Somehow, it’s something we’re yet to master – the public apology. As a scholar of language, it’s easy to spot the holes many plunge into.
The cost of sexual assault moves far beyond a dollar figure. It’s the subtle devaluing of your quality of life, it’s the greater fear that is harder to quantify.
Doubt is now being leveled at Christine Blasey Ford in the wake of the FBI’s findings, but that shouldn’t distract from what we women regularly face.
Brett Kavanaugh, Harvey Weinstein, and Bill O’Reilly. If we want to solve the culture of sexual harassment, we need to start over.
The timing of the allegations against Brett Kavanaugh has irked many, but the question of whether there is a report or not is a familiar diversion.
Morgan Spurlock’s addressing his sexual allegations through a blog-post non-apology speaks everything about the issue at large. He, and everyone just like him, still doesn’t get it.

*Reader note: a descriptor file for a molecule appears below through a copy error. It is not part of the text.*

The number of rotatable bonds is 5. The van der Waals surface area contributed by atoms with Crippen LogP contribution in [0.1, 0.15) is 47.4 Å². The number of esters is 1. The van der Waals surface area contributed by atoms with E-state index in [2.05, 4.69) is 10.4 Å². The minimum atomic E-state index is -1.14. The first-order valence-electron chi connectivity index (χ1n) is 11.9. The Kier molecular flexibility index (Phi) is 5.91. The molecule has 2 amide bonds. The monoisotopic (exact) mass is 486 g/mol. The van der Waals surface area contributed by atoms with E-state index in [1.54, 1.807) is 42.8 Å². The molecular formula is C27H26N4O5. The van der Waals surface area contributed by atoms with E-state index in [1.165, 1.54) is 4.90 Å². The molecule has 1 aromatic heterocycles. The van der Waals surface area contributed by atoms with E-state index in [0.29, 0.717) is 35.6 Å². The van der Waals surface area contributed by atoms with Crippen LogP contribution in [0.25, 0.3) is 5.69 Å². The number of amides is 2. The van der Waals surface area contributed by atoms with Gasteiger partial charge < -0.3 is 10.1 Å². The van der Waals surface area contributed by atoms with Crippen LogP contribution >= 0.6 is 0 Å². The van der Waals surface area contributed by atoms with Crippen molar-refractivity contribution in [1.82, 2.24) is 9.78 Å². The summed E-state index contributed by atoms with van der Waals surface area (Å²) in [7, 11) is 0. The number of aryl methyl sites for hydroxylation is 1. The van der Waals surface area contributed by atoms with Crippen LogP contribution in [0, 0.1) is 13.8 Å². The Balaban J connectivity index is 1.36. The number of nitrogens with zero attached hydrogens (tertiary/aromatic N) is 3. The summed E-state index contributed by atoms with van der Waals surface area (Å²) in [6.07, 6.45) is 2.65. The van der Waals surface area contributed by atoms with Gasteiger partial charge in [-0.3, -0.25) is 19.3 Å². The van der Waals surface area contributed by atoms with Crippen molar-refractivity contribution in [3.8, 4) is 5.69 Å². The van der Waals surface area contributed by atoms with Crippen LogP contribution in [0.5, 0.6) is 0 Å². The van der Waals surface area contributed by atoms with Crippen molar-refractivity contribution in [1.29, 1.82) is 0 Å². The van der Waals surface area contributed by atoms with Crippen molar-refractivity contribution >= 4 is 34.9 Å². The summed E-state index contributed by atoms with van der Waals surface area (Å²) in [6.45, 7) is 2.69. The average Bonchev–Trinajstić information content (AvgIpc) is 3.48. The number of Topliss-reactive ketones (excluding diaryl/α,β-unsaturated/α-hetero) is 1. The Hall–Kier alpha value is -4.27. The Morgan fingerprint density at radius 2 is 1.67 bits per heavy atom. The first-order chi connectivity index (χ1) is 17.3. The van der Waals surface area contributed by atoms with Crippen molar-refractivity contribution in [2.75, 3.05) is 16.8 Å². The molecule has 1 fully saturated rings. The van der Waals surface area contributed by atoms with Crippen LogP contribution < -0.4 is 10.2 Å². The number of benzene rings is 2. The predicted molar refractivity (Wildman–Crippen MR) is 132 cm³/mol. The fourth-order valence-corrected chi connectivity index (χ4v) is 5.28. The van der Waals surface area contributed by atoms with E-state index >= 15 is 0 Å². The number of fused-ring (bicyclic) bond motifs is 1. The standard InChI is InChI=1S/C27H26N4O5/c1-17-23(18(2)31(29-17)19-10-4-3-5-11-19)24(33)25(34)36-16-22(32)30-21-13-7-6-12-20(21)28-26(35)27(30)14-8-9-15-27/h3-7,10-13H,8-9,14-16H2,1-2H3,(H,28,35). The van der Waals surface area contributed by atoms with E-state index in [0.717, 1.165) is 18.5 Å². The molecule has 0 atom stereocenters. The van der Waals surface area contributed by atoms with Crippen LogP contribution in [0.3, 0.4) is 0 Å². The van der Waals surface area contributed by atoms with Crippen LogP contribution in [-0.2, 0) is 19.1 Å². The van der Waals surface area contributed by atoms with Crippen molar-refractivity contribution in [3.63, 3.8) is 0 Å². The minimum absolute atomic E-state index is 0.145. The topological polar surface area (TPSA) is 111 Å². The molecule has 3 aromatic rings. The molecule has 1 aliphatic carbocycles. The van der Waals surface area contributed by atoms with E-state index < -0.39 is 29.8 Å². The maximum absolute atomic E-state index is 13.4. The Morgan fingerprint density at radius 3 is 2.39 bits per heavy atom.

The Aziz Ansari situation is beyond just that. It speaks of the larger issue, in how we’re quick to blame women and excuse men.
The #MeToo movement has given women a voice, revealing the prevalence of sexual harassment, assault, and predation in our society and exposing its scope. Eve Connell shares her own experiences, all too relatable, and asks, what next?
The more we know about Harvey Weinstein, the more we forget the issue at hand. With the conversation now about those who failed to pan him immediately, let’s not lose our context.
We’ve been hearing the notable instances of sexual assault in Hollywood. However, I’d like to illustrate the choices those who “haven’t made it” face, those who are told they must do it in order to have a career. They don’t.